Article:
Kappa-opioid receptor agonists are of particular interest to pharmacologists because they provide effective pain medications that are not habit forming and do not produce dependence. In fact, there is a growing body of evidence that indicates that kappa-opioid receptor agonists are actually “aversive”—the opposite of addictive. This is an important advantage over most powerful analgesics currently prescribed. My colleagues and I will soon be publishing a paper that reports the results of animal studies that demonstrate the effectiveness of salvinorin A as an analgesic (Chavkin et al., in press). In my book I describe many case reports in which people testify to the effectiveness of this herb for managing pain. The traditional Mazatec use of Salvia divinorum to treat headaches and arthritis also attests to its efficacy as an analgesic.

The ability of salvinorin A to block perception of pain also suggests that it may prove quite useful as a short-acting general anesthetic. The fact that it does not depress respiration is particularly interesting, because it indicates that salvinorin A could be much safer than most general anesthetics currently in use.

Recently Dr. Karl Hanes published a case report in the Journal of Clinical Psychopharmacology, in which he describes a patient that obtained relief from chronic depression by using Salvia divinorum (Hanes, 2001). In my book I describe several additional accounts of people who have recovered from serious depression with the help of this herb. It is especially interesting that these people were able to obtain persistent relief from their depression after only a few treatments. Quite unlike the continuous medication regime required with conventional antidepressants such as Prozac—which in most cases only offer symptomatic relief from depression—Salvia divinorum often produces long-lasting clinical improvement.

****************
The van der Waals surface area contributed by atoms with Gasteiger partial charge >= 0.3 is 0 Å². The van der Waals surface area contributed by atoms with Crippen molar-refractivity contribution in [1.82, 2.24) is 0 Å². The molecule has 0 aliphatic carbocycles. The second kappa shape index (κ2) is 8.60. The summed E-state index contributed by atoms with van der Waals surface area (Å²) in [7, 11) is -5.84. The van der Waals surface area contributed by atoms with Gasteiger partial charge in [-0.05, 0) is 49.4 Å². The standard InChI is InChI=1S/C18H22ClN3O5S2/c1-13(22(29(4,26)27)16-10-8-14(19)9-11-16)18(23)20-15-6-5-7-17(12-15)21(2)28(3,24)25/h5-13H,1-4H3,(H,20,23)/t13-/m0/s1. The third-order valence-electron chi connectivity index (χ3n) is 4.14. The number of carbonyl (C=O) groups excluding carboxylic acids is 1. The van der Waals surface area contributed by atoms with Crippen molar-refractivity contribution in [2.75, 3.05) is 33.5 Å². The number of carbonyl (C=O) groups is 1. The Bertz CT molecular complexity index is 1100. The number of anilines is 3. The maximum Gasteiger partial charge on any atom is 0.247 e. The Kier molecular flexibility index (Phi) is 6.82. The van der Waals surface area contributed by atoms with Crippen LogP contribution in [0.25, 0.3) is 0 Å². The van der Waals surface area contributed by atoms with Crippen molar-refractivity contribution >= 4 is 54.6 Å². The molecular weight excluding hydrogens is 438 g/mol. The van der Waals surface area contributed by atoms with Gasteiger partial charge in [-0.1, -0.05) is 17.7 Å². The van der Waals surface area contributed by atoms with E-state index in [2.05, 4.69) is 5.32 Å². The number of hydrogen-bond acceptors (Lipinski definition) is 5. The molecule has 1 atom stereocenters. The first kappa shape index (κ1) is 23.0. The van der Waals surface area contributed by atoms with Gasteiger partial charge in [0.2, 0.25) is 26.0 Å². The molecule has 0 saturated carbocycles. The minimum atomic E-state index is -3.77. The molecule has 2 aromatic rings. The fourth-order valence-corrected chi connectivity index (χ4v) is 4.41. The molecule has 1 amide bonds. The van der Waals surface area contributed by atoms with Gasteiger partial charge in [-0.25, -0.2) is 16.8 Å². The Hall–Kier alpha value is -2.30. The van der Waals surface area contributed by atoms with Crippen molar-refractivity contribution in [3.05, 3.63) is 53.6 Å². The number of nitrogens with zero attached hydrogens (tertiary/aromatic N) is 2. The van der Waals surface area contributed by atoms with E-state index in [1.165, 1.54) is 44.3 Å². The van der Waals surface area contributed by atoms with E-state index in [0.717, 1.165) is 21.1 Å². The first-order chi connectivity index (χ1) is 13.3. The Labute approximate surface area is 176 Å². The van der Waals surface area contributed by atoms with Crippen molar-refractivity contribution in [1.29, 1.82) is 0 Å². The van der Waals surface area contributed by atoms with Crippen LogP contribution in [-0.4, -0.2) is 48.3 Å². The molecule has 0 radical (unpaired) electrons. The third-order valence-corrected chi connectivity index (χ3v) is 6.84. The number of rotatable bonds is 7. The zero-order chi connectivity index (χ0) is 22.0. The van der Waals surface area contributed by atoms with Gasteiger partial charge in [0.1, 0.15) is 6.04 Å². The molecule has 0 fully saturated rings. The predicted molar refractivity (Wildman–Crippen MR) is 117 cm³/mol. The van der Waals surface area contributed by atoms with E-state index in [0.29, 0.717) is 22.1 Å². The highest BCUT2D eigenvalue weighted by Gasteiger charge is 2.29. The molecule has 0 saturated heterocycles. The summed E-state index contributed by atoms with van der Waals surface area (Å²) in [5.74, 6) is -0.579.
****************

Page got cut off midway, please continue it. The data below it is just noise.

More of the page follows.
Because salvinorin A alters various perceptual modalities by acting on kappa-opioid receptors, it is clear that these receptors play a prominent role in the modulation of human perception. This suggests the possibility that novel psychotherapeutic compounds derived from salvinorin A could be useful for treating diseases manifested by perceptual distortions (e.g. schizophrenia, dementia, and bipolar disorders). This is a promising area of research that is important to pursue further.

Salvia divinorum has several properties that make it useful in psychotherapy: it produces a state of profound self-reflection, it improves one’s ability to retrieve childhood memories, and it provides access to areas of the psyche that are ordinarily difficult to reach. I have spoken with several psychotherapists who have used this herb in their practice. They are impressed with its effectiveness as a psychotherapeutic tool. This type of application is not new—the Mazatecs have long used Salvia divinorum to treat psychological complaints.

Salvinorin A is also an important neurochemical probe for studying the dynorphin/kappa-opioid-receptor system. As such, it is useful for research into the neurological mechanisms of perception and awareness. Salvinorin A is remarkable in that it belongs to an entirely different chemical class than any previously identified opioid receptor ligand (it is a diterpenoid). This fact is of great interest to pharmacologists because it opens up a vast new area for future drug development. 

No significant abuse potential